- The woman has intuitive feelings that she is at risk.
- At the inception of the relationship, the man accelerated the pace, prematurely placing on the agenda such things as commitment, living together, and marriage.
- He resolves conflict with intimidation, bullying, and violence.
“Oh, my God,” she breathed after a several-second pause after I’d finished reading the list. “He’s done at least 25 of those things. At least.” She mentioned he’d even come at her with a gun. She said it almost as if an afterthought, but I was terrified on her behalf. I responded with an emotional entreaty.
“Leave. Please leave.” Since I don’t know much about the specifics of doing so safely, I looked up the local domestic violence hotline and urged her to contact them. She spoke briefly to a volunteer there, then arranged a meeting for the next morning.
As we said our good nights to each other via text message, I prayed she would be safe overnight . . . and then, that she would leave.
Uncertain what the future would hold, she cleaned out her apartment, quickly got her affairs in order, and left.
Four days later, she reached Southern California. She spent a night with a friend before showing up at my house. My son, Li’l D, was beyond excited to see his auntie. She read him some stories and assured him she’d be there when he awakened. In the morning, he wanted nothing to do with me. He wanted only his auntie.
After Li’l D was off to preschool, she updated her resume. She sent out more than a dozen resumes and had arranged her first interview within an hour.
Two days later, she rocked that interview; her job offer came only a couple of hours later.
Walking to the store a few minutes later, we shared our elation at how quickly tides can turn when we flow with them. “Just eight days ago,” we mused, “all seemed hopeless. And now, barely more than a week later, it’s sunshine, friends and a new job.”
There’s no telling for sure what might have happened if she’d stayed up north. Was bloodshed inevitable? There is no telling. Thanks to the clear, compelling guidance in The Gift of Fear, a whole set of terrifying could-have-beens became much-less-likely-to-bes.
Will everyone who considers leaving know they have a safe place to go, or find a job immediately? No. But the truth is, it’s only by leaving an abusive, violent situation that a person–usually a woman–will be better able to take her life to the natural end of its years, and to explore all the good that might yet be, if she can even haltingly accept that the certainty of abuse is not better than uncertainty that includes limitless hopeful possibilities.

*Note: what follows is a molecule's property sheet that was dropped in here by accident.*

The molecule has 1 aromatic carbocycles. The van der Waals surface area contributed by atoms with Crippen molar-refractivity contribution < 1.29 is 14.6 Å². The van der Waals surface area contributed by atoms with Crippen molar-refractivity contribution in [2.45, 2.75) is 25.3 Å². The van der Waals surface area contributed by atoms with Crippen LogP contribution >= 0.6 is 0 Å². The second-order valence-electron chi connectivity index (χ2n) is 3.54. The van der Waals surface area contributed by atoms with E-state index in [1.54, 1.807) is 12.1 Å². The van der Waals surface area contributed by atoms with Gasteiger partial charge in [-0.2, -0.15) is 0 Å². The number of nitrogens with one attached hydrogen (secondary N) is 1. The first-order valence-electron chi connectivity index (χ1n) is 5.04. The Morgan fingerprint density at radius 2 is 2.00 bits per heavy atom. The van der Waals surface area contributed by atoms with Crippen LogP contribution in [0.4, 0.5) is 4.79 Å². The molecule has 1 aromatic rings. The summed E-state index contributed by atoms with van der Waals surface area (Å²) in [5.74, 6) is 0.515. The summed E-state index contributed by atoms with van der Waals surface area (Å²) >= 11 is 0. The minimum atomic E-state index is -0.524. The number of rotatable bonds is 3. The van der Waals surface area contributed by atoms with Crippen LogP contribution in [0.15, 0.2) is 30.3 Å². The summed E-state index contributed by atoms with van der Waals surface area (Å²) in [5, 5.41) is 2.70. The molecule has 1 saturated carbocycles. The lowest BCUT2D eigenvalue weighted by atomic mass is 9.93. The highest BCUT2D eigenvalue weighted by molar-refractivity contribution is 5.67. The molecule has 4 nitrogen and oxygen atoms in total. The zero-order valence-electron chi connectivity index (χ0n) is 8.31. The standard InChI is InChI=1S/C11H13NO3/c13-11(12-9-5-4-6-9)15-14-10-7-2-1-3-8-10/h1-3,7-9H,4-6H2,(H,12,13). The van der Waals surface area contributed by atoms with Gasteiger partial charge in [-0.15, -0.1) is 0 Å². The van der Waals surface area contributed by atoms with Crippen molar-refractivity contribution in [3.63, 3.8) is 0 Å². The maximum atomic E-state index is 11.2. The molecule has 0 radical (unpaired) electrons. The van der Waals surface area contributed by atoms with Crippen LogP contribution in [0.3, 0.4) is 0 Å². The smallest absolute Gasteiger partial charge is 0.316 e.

If you or someone you know is experiencing partner abuse, or you even suspect it, please, please make use of these resources:
You could save a life, or even–if children are involved–many lives.
My dear friend E.L. Farris has recently published her first novel, Ripple:
Finding herself in trouble, Helen must relinquish control and put her faith in a process she knows to be flawed. As a team of lawyers, therapists and women from a safe house help Helen and Phoebe find hope and healing, a sociopath lurks, waiting for his moment to strike.
A lyrical, dark fairytale that will resonate with fans of women’s literature and psychological thrillers, Ripple delves into the nature of evil, without seeking to provide final answers to the issue of what makes a human commit evil acts. And while the author takes readers to scary places, she ultimately shines a light on the human condition and celebrates the triumph of the human spirit in the face of great tribulation.
I enjoyed Ripple tremendously, and for many reasons. Top among those reasons were the strong, compassionate, very dissimilar women who filled its pages. I have read many popular novels recently in which the protagonists were drafted “empty,” the better to enable readers to insert themselves into the story as the protagonist.
Those empty characters really wig me out. I want to read stories, like E.L.’s, whose characters would be excellent coffee shop companions. I don’t necessarily have to like each of them all the time, but I must always have something to learn or laugh about with them. E.L.’s characters weren’t just real people but real friends to me by the time I read Ripple‘s final pages with a smile on my face.
I am hopeful that these women will inspire some of Ripple‘s readers to find like women in their own lives, and to find the courage to leave abusive situations, knowing there really is help available. The journey to a safer life needn’t be made alone.
E.L. has taken a few minutes out to answer some questions I had for her about Ripple, writing and life. I hope you’ll read them and consider buying your own copy of her compelling first novel.
Have you always been a writer, or did your word-lust begin later? Read more…